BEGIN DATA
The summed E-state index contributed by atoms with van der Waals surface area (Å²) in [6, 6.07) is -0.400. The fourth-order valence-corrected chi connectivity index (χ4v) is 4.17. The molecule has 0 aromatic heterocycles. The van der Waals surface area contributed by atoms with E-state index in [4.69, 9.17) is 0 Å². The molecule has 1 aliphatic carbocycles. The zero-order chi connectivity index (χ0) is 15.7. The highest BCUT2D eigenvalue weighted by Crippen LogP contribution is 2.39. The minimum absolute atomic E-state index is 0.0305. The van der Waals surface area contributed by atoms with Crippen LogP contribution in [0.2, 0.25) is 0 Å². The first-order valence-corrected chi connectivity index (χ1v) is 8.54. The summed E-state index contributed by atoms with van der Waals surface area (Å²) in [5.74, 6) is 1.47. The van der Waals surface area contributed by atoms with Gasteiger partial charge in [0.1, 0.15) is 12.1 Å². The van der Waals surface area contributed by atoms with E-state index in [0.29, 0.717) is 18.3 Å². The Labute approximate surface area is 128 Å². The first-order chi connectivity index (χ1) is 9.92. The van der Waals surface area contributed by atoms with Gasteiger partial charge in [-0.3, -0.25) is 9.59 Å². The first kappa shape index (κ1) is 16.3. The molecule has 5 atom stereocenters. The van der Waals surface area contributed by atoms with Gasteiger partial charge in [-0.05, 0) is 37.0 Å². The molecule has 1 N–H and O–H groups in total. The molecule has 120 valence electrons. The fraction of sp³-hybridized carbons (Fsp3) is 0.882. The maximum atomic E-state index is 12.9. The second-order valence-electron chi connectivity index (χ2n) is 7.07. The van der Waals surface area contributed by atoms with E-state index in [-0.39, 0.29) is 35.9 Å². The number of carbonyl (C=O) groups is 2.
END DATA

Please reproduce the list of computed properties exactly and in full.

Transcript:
The summed E-state index contributed by atoms with van der Waals surface area (Å²) in [6, 6.07) is -0.400. The fourth-order valence-corrected chi connectivity index (χ4v) is 4.17. The molecule has 0 aromatic heterocycles. The van der Waals surface area contributed by atoms with E-state index in [4.69, 9.17) is 0 Å². The molecule has 1 aliphatic carbocycles. The zero-order chi connectivity index (χ0) is 15.7. The highest BCUT2D eigenvalue weighted by Crippen LogP contribution is 2.39. The minimum absolute atomic E-state index is 0.0305. The van der Waals surface area contributed by atoms with Crippen LogP contribution in [0.2, 0.25) is 0 Å². The first-order valence-corrected chi connectivity index (χ1v) is 8.54. The summed E-state index contributed by atoms with van der Waals surface area (Å²) in [5.74, 6) is 1.47. The van der Waals surface area contributed by atoms with Gasteiger partial charge in [0.1, 0.15) is 12.1 Å². The van der Waals surface area contributed by atoms with E-state index in [0.29, 0.717) is 18.3 Å². The Labute approximate surface area is 128 Å². The first-order chi connectivity index (χ1) is 9.92. The van der Waals surface area contributed by atoms with Gasteiger partial charge in [-0.3, -0.25) is 9.59 Å². The first kappa shape index (κ1) is 16.3. The molecule has 5 atom stereocenters. The van der Waals surface area contributed by atoms with Gasteiger partial charge in [-0.05, 0) is 37.0 Å². The molecule has 1 N–H and O–H groups in total. The molecule has 120 valence electrons. The fraction of sp³-hybridized carbons (Fsp3) is 0.882. The maximum atomic E-state index is 12.9. The second-order valence-electron chi connectivity index (χ2n) is 7.07. The van der Waals surface area contributed by atoms with E-state index in [-0.39, 0.29) is 35.9 Å². The number of carbonyl (C=O) groups is 2.